Alex McFerron:
I tutor mathematics to kids and I can't tell you how many times I hear the words "I'm not good at math". This is from very intelligent kids who aren't out of high school. Honestly, I want to say, you don't even know what math is yet. You don't know the first thing about it or your ability to do it or not do it. I want to tell them that no one is good at math who doesn't work at it.

I think that what separates math people from non-math people in our culture is that math people continue doing math and don't spend anytime thinking they aren't math people. They just keep going on the journey. The older I get, the more it is obvious that a lot of really capable people quit the journey. I admit, this journey isn't for everyone. Its hard work. It takes focus. You have to want to do it. The financial rewards aren't really there in proportion to the work. But what really hurts me is that there are people who want to do it and quit. They change majors, go home, seek other work all because they have it in their heads that they lack talent and aren't naturals. The profession loses when this happens.

Alex has a unique perspective on Mathematics and I always learn from her insights. Professionally, she's a software engineer, but she is also a math enthusiast and evidently tutors kids as well. I am left wondering as a result of this post, what is our role in promoting the "not a math person" label? And what can we do to entice kids to not quit the journey? I have to think that choosing puzzling but accessible tasks is paramount, but hey I do that, and many of them still check out anyway. What else?

I wish you had put a title on this blog so that I could link to this and carry on a conversation.

ReplyDeleteLittle known fact: you could have clicked on the timestamp.

ReplyDeleteBut, there, you go, wish granted!

Pretty true stuff here. Even more than the bit about hard work (though it certainly is), Math people have the sense early on that they can figure things out, that they can spend time getting better, and that playing around with stuff helps you do both.

ReplyDeleteWhen kids say "I'm not good at math" they ALWAYS mean math class.

If only math class was built on the idea that

everykid needs to gain personal attachment to the mathematical process and internalize in some way the identity of "mathematician." Maybe then students would have the tiniest shred of understanding as to what math actually is.Thanks for sharing.

Have you heard of epigentics (how the environment effects gene expression)? Its quite interesting.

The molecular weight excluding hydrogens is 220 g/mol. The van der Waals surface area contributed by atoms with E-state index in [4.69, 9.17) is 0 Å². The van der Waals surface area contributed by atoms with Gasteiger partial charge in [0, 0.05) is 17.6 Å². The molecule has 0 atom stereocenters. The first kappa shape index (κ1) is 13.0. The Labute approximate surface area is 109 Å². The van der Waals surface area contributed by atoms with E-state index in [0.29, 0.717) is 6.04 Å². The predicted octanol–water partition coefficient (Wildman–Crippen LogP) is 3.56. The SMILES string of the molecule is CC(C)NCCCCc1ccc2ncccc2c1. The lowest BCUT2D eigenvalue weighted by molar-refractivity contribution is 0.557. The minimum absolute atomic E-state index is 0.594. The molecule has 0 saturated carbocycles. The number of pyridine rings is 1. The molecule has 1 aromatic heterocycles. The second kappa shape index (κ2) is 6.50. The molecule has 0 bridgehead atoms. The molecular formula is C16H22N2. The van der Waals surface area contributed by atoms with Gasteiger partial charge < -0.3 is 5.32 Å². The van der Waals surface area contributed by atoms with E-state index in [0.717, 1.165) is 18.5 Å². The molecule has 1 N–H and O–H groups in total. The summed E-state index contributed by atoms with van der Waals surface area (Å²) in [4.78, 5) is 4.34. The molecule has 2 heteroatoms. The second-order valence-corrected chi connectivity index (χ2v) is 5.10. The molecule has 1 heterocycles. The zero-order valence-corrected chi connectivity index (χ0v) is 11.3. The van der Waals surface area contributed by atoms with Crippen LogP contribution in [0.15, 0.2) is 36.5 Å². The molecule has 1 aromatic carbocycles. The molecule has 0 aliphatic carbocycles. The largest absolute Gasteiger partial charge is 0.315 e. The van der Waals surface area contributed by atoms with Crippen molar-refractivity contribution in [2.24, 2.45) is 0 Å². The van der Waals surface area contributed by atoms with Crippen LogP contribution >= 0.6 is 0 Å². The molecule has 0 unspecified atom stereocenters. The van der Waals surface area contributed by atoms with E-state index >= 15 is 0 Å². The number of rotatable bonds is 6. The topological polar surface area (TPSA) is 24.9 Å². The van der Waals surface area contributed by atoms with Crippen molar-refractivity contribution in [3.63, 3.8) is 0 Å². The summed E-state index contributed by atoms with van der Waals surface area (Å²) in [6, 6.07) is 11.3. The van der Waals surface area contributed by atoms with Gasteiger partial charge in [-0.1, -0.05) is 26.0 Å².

ReplyDeleteDavid Shenk wrote quite a good summary of it

http://www.youtube.com/watch?v=xE6lWGzO_7A

The faster we ditch the political views of Francis Galton the better

I think the 'I'm not a math person' idea stems from the grading system. Fail someone enough and most will decide to take their talent elsewhere.

ReplyDeleteThe alternative is to give evaluations only: tell each individual student what they are doing well, where they have created results or improved, and give them a goal that is achievable to grow towards.

I wish I could figure out how to actually do that in math class teaching, though. It works fantastically in toastmasters.

I teach 8th grade math. My biggest goal for my work is to have students leave my classroom enjoying math and feeling that they are capable of learning math. I start the year with a patterning activity. I'm teaching Algebra 1 so we spend 2 days with Tower of Hanoi puzzles. We then talk about mathematics as the study of patterns. I look every student in the face and tell him/her that s/he sees patterns. S/he is good at math. I then explain that we have all different mathematical backgrounds so we're at different places on the math learning trail, but each and every one of us is good at math. In fact, every human being is good at math - we are pattern makers.

ReplyDeleteThis theme comes up again and again during the year. I never waver. I use the phrase "smart in math" and I use it often. Some kids fail my class and repeat Algebra in 9th grade. But, as much as possible, they don't feel like they "can't do math". Many come back and visit me and tell me how well their doing in Algebra in 9th grade. They needed more time and more experience. I see a lot of pride in faces during these visits.

I think if we encouraged math teachers, from kindergarten to 12th grade, to adopt (and truly believe) this, we would go a long way in helping students understand what mathematics is and to feel that they really are good in math.